Discovery Files

Collaborative approaches improve materials informatics workforce training

A wide range of innovative products, from biomedical implants to aerospace composites, come from research in materials informatics (MI) — the combination of machine learning, artificial intelligence and computational methodologies with materials science. As industries recognize the potential of MI to enhance rapid materials production, researchers funded by the U.S. National Science Foundation Research Traineeship (NRT) program are examining ways to strengthen workforce training at the graduate level to ensure that institutions of higher education are producing highly skilled STEM leaders in this area. 

A recent Science Advances article highlights how three NSF NRT projects are focused on improving the quality of MI workforce training programs.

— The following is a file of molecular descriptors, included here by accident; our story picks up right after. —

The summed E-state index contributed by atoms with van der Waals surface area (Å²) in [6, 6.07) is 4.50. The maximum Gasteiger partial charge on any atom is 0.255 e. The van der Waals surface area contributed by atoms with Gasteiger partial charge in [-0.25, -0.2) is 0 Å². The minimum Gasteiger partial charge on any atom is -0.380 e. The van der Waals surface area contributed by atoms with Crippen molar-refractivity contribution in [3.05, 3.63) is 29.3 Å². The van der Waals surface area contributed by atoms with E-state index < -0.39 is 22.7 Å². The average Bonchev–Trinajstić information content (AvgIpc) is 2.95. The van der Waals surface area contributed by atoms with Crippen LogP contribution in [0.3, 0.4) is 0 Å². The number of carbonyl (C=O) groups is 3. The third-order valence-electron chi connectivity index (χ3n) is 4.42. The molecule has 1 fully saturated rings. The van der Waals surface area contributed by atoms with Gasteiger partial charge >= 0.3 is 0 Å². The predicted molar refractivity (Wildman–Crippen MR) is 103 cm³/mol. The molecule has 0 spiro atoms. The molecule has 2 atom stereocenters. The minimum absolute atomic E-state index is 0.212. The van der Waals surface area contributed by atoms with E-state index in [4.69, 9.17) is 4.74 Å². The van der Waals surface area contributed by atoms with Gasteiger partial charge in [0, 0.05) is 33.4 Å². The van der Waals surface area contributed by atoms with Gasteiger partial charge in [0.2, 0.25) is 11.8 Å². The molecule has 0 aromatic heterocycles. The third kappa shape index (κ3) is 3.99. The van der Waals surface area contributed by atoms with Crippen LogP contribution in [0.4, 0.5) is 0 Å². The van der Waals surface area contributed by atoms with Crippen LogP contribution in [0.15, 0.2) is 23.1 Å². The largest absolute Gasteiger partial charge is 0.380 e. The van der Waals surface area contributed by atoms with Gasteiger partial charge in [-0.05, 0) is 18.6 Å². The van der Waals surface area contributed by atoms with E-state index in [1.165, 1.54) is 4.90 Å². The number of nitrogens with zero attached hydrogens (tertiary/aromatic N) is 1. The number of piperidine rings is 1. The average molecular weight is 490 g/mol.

Three NRT programs convene for an interactive career panel. Industry and national lab partners share their experiences working at the intersection of data and materials.
Credit: John Zich

Each NRT project showcases how cross-disciplinary and industry partnerships are crucial to workforce training programs at the University of Chicago, Duke University and the University of Illinois. The article details how researchers at these universities are addressing the need for graduate training programs that feature rigorous preparation in AI/machine learning and materials science; interdisciplinary collaboration; and multi- institution, industry and lab partnerships. As training programs at the graduate level can often function in a silo, meaningful collaborations between programs are essential and provide graduate students with the needed interdisciplinary mindset, skills and knowledge to succeed in MI research.

That is why partnerships like these are key — NRT researchers are sharing knowledge and resources and working together to support collective goals and amplify their impact on training the next generation.